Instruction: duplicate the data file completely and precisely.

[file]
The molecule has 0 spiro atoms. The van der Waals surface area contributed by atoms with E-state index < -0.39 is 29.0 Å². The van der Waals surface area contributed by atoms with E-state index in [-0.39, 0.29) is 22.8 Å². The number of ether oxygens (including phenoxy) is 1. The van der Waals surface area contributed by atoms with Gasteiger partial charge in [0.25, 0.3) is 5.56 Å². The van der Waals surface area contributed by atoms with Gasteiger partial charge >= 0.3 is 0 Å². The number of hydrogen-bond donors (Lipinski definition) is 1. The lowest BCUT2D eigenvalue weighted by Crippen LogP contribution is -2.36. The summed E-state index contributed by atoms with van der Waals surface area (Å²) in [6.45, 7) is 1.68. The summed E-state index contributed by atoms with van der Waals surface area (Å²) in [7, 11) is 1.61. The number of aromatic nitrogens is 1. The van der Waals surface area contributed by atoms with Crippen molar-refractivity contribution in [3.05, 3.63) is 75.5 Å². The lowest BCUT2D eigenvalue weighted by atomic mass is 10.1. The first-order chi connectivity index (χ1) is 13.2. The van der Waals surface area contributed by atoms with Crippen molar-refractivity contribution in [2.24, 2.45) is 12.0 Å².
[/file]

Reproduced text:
The molecule has 0 spiro atoms. The van der Waals surface area contributed by atoms with E-state index < -0.39 is 29.0 Å². The van der Waals surface area contributed by atoms with E-state index in [-0.39, 0.29) is 22.8 Å². The number of ether oxygens (including phenoxy) is 1. The van der Waals surface area contributed by atoms with Gasteiger partial charge in [0.25, 0.3) is 5.56 Å². The van der Waals surface area contributed by atoms with Gasteiger partial charge >= 0.3 is 0 Å². The number of hydrogen-bond donors (Lipinski definition) is 1. The lowest BCUT2D eigenvalue weighted by Crippen LogP contribution is -2.36. The summed E-state index contributed by atoms with van der Waals surface area (Å²) in [6.45, 7) is 1.68. The summed E-state index contributed by atoms with van der Waals surface area (Å²) in [7, 11) is 1.61. The number of aromatic nitrogens is 1. The van der Waals surface area contributed by atoms with Crippen molar-refractivity contribution in [3.05, 3.63) is 75.5 Å². The lowest BCUT2D eigenvalue weighted by atomic mass is 10.1. The first-order chi connectivity index (χ1) is 13.2. The van der Waals surface area contributed by atoms with Crippen molar-refractivity contribution in [2.24, 2.45) is 12.0 Å².